Top Arizona Democrats on Friday accused the Republican House speaker of risking the collapse of a drought plan for the Colorado River by pushing legislation that has angered the Gila River Indian Community, a key player in the negotiations to protect the water supply for 40 million people.
But Speaker Rusty Bowers dug in, saying he has no plans to withdraw the measure that Gila River Gov. Stephen Roe Lewis said threatens water rights that the tribe gained through a landmark settlement in 2004 at the culmination of a decadeslong battle.
Arizona and California are the last of seven states to finalize plans for ensuring enough water exists for cities, farmers and others or risk the federal government drawing up rules as a drought threatens supplies from the river.
“I don’t know what the speaker hopes to accomplish with this,” House Democratic Leader Charlene Fernandez of Yuma said in a statement. “But if it’s federal control of our drought contingency measures and the destruction of our Central Arizona agriculture economy, it looks like he’s on the verge of getting it.”
Sen. Lisa Otondo, a Yuma Democrat, said Bowers was sabotaging the drought plan and “deliberately attempting to upend years of hard work that went into it.”
Bowers’ measure would change the state’s “use it or lose it” water rights law. He said he introduced it because a group of farmers has been “financially destroyed” by lawsuits from the Gila River community. He said it’s “unfortunate and inappropriate” that the tribe is leveraging its support for the drought plan to defeat his measure.
If the tribe wants to back out of the drought deal, Bowers said, “that is their choice. We hope they will reconsider.”
Don Pongrace, an attorney for the tribe, accused Bowers of introducing the bill based on the concerns of a “very small number of farmers” who have taken water they do not have the legal right to use.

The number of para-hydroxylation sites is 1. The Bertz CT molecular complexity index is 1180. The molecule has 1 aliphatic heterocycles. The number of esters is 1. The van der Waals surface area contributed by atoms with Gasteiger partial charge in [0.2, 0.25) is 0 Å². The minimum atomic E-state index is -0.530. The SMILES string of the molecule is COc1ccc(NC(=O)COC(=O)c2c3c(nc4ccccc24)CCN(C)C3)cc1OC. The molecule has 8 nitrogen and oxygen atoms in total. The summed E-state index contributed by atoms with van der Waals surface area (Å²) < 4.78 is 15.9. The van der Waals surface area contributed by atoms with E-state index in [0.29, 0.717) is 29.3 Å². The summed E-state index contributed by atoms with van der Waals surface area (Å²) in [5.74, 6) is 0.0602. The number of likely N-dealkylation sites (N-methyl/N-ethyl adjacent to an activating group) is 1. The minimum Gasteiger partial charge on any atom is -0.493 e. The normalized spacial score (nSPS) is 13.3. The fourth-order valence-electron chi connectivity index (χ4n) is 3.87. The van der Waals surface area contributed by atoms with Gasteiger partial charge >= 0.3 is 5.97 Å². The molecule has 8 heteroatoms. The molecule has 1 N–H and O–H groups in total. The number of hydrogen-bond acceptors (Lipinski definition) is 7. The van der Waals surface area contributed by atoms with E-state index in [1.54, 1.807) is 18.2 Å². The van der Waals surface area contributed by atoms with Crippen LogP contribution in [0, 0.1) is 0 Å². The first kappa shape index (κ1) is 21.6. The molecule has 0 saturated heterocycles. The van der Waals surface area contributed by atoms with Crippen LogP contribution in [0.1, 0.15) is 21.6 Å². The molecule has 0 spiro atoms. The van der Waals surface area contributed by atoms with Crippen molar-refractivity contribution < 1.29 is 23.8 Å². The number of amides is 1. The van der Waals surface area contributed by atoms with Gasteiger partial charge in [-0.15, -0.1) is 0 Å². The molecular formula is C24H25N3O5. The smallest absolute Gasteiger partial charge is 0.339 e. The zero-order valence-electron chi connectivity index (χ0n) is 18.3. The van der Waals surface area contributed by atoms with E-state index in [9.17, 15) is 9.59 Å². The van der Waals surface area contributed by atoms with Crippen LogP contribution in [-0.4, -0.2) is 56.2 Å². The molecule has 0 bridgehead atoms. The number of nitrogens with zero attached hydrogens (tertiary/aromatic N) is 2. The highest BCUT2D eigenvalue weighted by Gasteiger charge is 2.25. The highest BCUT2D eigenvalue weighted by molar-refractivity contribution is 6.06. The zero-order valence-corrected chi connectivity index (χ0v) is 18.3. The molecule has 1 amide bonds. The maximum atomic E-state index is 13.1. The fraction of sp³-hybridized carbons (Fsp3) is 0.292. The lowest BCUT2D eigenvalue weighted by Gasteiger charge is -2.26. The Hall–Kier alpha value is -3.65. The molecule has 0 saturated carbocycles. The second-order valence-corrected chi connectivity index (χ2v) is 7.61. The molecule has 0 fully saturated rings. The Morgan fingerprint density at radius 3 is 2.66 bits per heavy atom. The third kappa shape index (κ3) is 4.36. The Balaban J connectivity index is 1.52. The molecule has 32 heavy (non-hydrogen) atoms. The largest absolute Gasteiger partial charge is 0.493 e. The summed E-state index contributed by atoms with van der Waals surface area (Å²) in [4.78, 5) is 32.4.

“The truth is that this was done purposefully to attack the community,” Pongrace said of Bowers’ bill.
Since December 2017, the tribe has entered into settlement negotiations stemming from the court actions it filed against corporations and individuals, he added.
The U.S. Bureau of Reclamation has given Arizona and California a March 4 deadline to get agreements from all parties within their states, including the Gila River community, or the agency will start gathering comments from Western governors about what to do next. The agency is under the Interior Department, which has broad but unspecified authority over the lower Colorado River basin.
Utah, Colorado, Wyoming and New Mexico in the upper basin have finished their drought plans, as has Nevada in the lower basin.
The Gila River leader spoke out against Bowers’ measure when it was introduced and issued another rebuke after a committee hearing was scheduled for next week. As speaker, Bowers wields significant leverage over other lawmakers if he decides to use it to push his measure through the Legislature.
“This step may very well prevent us from being in a position to approve the (drought plan) in time to meet the very real deadline established by the Bureau of Reclamation, or in fact ever,” Lewis, the tribal governor, said in a statement.
He said the tribe would not sign on to the drought plan “unless the bill were withdrawn or the community were to receive some other reliable indication that it will not be moving forward.”
Gov. Doug Ducey’s office declined to offer that Friday, saying Ducey is focused on action in Washington, D.C., despite the challenge at home.
“Our current focus is on working with the other basin states to pass enabling legislation through the United States Congress,” Ducey spokesman Patrick Ptak said. “We’re committed to seeing (the drought contingency plan) through.”
Under the drought plan, the Gila River community would provide water for farmers in central Arizona who otherwise would lose it and would store water in Lake Mead on the Arizona-Nevada border that is instrumental to the drought plan. A group that crafted the plan in Arizona is meeting for the final time next week.
The Gila River Indian Community established along the Gila River faced severe water shortages after the river was dammed upstream in the 1920s. But in 2004, following a decadeslong battle, it acquired enough water through one of the largest-ever American Indian water rights settlements to fill nearly 313,500 Olympic-sized swimming pools annually.
About half of the community’s entitlement flows through Central Arizona Project canals that deliver water to Arizona’s major metropolitan areas, making the tribe the largest CAP customer statewide. The tribe has been trying to revive its once-thriving agriculture tradition.